1. Be born into a family where a sibling also wants to become a writer. This will build in both sounding board and competition.
2. Spend a lot of your childhood indoors reading.
3. Have language be as sensual in your mouth as someone's finger or a piece of fruit or a honeycomb.
4. Ignore the well-meant advice from the poet who takes off his sandals during your personal manuscript consultation and remarks how some people find it valuable just to write for themselves. (Never think this is what your students want.)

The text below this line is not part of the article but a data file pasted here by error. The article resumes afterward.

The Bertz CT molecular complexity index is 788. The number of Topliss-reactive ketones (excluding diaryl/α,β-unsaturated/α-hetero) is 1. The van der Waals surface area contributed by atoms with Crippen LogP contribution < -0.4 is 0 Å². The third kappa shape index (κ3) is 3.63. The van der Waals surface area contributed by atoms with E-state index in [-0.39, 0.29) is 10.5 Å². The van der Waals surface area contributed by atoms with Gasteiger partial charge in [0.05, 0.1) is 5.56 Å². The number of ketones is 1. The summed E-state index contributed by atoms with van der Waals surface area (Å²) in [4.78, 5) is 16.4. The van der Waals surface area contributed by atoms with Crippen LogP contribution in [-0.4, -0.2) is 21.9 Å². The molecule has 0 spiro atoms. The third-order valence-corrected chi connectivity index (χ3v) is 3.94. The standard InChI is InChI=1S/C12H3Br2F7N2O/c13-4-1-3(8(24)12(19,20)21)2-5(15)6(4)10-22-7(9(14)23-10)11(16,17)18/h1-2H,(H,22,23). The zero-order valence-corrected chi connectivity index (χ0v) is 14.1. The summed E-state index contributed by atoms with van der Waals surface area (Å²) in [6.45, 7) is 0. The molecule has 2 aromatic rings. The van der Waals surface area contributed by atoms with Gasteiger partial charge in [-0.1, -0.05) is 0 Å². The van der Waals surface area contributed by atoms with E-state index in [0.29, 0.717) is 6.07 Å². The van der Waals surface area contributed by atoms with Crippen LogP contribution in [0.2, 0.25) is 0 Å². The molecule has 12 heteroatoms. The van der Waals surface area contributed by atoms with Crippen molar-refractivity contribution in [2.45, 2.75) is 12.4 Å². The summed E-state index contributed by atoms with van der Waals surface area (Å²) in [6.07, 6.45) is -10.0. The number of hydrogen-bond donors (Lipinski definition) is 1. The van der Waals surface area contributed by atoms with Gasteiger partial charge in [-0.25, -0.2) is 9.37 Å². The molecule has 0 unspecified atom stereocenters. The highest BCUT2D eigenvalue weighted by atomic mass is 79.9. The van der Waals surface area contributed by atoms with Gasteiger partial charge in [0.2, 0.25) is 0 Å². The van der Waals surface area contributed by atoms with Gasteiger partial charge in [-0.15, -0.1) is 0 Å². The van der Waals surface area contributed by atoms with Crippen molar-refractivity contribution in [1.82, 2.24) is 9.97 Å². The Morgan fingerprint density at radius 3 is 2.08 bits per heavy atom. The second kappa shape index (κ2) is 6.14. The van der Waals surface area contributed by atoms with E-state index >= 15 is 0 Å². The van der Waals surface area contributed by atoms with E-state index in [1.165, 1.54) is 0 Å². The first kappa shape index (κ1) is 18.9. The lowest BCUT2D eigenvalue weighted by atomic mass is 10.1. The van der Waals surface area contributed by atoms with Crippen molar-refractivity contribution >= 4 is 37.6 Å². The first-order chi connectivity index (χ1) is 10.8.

5. Read everything more than once. Well, maybe not stop signs or billboards.
6. Weep sometimes (but in private).
7. Recognize your empty-head time as a valuable resource (swimming, vacuuming, driving to work).
8. Take notes.
9. Find a community or several. Form your own retreat or writing group. Belong to more than one group. Attend readings and buy local books.
10. Don't stop.